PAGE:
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Pharma firms form coalition on aging

Pfizer, Novartis and J&J have partnered with companies from other industries to form the Global Coalition on Aging

Pfizer, Novartis and Johnson & Johnson (J&J)  have partnered with companies from other industries to form the Global Coalition on Aging in an effort "to provide leadership, research and advocacy to help nations and industry advance sustainable solutions that address the unprecedented demographic transformation already underway."

Joining the pharma companies as founding members of the Coalition are the dermatologic products manufacturer Galderma, the life insurance provider AEGON, Bank of America Merrill Lynch, the technology company Intel, the medical nutrition company Nutricia and the health insurance firm Universal American Corp. Deloitte Consulting is serving as an advisory member.

The group will also be open to new membership from "global corporations committed to developing innovative solutions, driving policy changes and shaping the aging debate on a global stage, both within their organisations and externally." The Coalition will have its executive base in New York City and will be funded by membership dues.

Michael W Hodin, managing director at the strategic positioning firm High Lantern Group and adjunct senior fellow at the Council on Foreign Relations, will serve as the Coalition's executive director.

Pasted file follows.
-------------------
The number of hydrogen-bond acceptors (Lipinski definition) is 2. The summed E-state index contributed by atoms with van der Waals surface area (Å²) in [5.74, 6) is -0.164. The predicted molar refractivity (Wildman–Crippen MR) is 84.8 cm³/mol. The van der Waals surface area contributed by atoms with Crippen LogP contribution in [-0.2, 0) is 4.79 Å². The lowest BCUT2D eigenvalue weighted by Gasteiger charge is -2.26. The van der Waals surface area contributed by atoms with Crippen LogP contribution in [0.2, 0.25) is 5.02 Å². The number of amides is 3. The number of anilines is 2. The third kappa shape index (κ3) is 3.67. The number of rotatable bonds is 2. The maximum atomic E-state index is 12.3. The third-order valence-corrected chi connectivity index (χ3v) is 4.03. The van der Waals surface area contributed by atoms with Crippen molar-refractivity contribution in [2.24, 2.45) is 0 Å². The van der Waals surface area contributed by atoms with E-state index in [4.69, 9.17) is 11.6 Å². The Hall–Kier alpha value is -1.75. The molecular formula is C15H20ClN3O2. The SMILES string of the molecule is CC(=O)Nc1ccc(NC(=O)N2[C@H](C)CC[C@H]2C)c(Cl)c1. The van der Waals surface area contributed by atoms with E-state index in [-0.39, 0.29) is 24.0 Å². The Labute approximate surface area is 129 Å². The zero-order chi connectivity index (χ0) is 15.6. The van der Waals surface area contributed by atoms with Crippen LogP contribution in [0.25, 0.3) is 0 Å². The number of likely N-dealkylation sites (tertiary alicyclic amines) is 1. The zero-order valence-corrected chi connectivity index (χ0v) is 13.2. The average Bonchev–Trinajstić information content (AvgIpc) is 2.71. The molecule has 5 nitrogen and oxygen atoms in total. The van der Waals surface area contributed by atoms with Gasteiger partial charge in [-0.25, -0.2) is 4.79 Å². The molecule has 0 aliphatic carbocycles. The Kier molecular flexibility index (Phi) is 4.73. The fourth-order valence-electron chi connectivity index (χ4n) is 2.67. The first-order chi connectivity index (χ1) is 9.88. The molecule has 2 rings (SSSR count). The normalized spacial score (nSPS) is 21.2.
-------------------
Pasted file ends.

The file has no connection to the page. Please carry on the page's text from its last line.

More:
The Coalition's work will focus largely on shifting public policy to help people remain engaged and productive as they age.  In 2011, the group intends to develop and release a strategic plan focused on social and policy changes in the areas of education and work; financial planning and security; health and wellness; and technology, innovation and biomedical research.

The plan will be shared with business and government leaders, the group said. However, the Coalition will not lobby governments.

In the area of health and wellness, the Coalition will work to encourage investment in treatments for noncommunicable disease related to aging, including dementia and sarcopaenia, which is characterised by age-related loss of muscle.

The group eventually will undertake research intended to help develop "a comprehensive and systemic understanding of aging." To begin with, the focus will be on surveying existing economic, demographic and policy research that is available publicly or from member companies.

The Coalition was formed to respond to the fact that there will be two billion people over the age of 60 in the world by 2050. In the US, the number of people over 65 will double from 40 million to 89 million by 2050, according to statistics provided by the Coalition.

The Coalition said its work will be driven by the philosophy that people benefit from staying as active and engaged as possible as they age and by "an optimistic view" of the social and economic impacts of an aging population.

27th January 2011

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